This month's best new mysteries include a tale of British espionage, a thriller featuring a difficult main character and a story of a South African winery weekend gone awry.
True crime at a high-profile vineyard, a historical novel centered around a French couple's shared love of great art and the newest Inspector Gamache mystery make for great reading this month.
In our media-saturated Age of Celebrity, it can be hard to fathom that there was once a time when people were not famous merely for being famous. While today we think of Oscar Wilde as an eminent playwright and novelist, he was one of the first self-made public figures, who crafted his persona and gained widespread renown long before he had done anything of much note. An early impetus behind his fame was a lecture tour he made to the United States in 1882, when he was only 27 years old and the author of one tepidly reviewed, self-published volume of verse.
This month's best romances feature a saucy courtroom affair, a paranormal fairy tale and a Scottish spinster who finds an unlikely match in a charming prince.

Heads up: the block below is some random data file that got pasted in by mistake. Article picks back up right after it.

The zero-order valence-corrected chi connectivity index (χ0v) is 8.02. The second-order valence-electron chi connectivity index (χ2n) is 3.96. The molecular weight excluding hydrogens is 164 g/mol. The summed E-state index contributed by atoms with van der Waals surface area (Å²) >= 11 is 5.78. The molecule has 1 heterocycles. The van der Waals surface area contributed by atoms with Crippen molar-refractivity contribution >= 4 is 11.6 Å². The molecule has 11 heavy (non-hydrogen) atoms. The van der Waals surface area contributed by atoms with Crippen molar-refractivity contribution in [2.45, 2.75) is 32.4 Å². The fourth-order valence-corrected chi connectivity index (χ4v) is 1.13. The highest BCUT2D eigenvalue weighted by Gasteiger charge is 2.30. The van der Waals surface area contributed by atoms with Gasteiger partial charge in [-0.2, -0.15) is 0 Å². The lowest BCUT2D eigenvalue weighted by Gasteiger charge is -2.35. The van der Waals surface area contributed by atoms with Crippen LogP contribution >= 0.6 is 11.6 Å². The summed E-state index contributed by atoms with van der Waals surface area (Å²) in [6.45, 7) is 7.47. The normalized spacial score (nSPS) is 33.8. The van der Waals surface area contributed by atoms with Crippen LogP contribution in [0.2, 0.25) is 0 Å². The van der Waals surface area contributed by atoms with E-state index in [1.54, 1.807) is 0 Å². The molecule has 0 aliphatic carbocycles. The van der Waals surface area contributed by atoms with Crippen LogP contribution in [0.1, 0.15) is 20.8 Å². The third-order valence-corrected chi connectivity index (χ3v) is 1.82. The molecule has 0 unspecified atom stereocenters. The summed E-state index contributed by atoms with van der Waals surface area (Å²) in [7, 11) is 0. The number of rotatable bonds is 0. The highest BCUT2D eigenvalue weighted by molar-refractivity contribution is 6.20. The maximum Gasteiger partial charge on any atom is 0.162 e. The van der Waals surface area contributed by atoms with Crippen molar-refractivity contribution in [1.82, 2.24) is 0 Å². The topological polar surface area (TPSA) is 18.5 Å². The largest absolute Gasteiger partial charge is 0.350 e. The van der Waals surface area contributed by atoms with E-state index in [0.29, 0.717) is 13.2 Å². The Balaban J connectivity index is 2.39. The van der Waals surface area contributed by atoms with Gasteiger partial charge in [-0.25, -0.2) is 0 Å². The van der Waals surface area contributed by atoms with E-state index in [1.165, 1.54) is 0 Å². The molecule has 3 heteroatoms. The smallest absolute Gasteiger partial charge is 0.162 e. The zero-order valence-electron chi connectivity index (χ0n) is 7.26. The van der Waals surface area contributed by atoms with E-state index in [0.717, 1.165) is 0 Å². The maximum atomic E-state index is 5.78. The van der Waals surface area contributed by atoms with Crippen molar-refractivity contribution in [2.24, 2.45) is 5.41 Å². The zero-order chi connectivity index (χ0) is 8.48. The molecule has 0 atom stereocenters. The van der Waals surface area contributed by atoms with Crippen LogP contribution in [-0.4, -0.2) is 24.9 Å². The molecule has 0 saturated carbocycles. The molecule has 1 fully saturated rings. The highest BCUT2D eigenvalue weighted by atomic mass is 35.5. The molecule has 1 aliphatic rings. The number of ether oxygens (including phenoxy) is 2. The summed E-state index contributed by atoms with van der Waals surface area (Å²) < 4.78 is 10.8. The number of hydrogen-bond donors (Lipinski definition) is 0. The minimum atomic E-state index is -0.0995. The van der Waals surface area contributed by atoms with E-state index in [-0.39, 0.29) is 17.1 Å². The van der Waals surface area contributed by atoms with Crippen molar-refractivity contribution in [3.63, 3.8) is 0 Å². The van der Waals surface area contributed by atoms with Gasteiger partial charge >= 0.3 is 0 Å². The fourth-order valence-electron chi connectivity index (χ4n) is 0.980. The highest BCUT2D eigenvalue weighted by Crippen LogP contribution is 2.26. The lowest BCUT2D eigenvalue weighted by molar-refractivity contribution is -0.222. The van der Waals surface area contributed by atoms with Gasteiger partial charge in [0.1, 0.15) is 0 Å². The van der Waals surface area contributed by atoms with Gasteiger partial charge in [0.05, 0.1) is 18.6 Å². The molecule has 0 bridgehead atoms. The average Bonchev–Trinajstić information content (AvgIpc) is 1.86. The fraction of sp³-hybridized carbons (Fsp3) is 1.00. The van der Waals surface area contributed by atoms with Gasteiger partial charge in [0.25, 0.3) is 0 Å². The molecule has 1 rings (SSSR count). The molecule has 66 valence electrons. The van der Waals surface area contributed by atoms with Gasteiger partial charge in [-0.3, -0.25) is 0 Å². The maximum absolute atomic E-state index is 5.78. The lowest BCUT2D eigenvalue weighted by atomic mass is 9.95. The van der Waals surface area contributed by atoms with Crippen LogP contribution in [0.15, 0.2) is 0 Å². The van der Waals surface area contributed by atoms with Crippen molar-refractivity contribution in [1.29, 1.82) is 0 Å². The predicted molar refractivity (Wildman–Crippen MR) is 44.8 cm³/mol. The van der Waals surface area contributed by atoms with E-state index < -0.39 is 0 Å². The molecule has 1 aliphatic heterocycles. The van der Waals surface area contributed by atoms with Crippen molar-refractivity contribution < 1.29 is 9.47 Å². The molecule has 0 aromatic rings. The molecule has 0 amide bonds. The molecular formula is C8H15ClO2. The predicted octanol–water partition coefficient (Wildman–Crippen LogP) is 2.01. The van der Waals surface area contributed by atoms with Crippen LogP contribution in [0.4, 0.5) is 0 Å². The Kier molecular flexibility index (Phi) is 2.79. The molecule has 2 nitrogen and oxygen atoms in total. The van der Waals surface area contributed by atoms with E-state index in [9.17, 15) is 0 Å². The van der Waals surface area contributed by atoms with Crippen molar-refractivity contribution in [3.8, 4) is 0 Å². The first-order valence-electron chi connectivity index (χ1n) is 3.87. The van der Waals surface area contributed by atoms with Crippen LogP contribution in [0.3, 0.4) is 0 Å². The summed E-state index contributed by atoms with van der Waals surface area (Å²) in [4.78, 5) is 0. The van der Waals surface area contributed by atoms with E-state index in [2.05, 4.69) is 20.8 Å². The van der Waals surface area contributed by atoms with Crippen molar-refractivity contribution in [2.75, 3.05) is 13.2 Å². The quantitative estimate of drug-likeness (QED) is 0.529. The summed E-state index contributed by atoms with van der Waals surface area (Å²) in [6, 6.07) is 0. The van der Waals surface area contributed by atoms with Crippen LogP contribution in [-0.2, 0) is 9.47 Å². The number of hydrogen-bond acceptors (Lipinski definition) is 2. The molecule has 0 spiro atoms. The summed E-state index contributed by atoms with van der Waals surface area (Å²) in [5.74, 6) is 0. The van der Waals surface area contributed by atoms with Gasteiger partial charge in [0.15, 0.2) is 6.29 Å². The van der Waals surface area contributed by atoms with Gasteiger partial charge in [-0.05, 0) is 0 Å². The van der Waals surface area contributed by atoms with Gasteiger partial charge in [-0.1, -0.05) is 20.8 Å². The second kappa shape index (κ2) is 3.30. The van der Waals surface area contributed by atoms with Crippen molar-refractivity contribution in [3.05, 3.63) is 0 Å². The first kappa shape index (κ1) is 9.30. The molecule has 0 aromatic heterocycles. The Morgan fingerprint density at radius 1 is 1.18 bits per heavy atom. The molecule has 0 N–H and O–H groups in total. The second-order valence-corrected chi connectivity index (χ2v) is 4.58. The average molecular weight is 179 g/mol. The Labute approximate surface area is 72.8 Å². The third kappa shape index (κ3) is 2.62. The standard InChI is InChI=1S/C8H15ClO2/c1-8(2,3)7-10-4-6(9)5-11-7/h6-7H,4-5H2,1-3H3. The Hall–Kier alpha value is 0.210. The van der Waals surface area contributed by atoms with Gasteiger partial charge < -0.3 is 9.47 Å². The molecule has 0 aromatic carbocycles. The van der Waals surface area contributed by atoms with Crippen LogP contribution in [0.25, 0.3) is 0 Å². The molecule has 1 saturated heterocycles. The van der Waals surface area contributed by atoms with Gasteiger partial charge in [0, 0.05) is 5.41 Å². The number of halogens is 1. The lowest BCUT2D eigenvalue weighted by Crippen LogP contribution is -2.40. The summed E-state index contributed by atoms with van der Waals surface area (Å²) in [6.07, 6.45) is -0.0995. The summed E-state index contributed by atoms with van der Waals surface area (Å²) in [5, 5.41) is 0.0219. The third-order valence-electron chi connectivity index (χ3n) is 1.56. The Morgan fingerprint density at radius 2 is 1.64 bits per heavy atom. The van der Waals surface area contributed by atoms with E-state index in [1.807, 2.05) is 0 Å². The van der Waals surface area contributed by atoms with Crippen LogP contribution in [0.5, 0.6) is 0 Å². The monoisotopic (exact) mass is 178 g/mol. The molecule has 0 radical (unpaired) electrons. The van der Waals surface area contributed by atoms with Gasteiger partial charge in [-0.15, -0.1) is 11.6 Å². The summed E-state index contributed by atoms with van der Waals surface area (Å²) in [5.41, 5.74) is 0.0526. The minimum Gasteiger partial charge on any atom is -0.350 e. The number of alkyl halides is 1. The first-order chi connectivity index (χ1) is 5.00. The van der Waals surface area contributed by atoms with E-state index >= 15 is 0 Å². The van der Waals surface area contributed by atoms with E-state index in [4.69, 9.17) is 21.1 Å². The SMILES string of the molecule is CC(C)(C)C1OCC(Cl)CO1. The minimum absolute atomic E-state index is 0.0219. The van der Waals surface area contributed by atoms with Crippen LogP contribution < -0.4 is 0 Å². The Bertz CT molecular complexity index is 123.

This month's Lifestyles column features a guide to sewing by the numbers, a guide to cultivating a high-style home and a reference book for earth-conscious eating.
This month's best new cookbooks feature meals for the time-challenged, a food writer's journey through her culinary fumbles and more vegetarian delights from the celebrated Ottolenghi.
“I’m a risk taker.” With that short sentence, readers are introduced to Arcady, a goal-scoring, wisecracking soccer star. However, very few people know just how good Arcady is at soccer. Arcady is a resident of an orphanage in Soviet Russia intended for children of enemies of the Soviet state. Instead of fame and fortune, Arcady plays for stolen rations and survival.
Sara Farizan’s debut, If You Could Be Mine, told a wrenching tale of young love lost to the complications of growing up and growing apart. The stakes in Tell Me Again How a Crush Should Feel are slightly lower, making for pure rom-com pleasure.
In what has to be the best-named picture book of the year, Newbery Medalist Patricia Mac-Lachlan brings readers the story of the young Henri Matisse and his childhood inspirations, with eye-catching illustrations from Hadley Hooper.
It’s one thing to learn your ABCs. It’s quite another when Oliver Jeffers is in charge. His new picture book, Once Upon an Alphabet, contains 26 very short stories, beginning with “An Astronaut” and ending with “Zeppelin.” Preschoolers and beginning readers will delight in these vignettes featuring everything from a lumberjack who repeatedly gets struck by lightning to, of all things, a puzzled parsnip.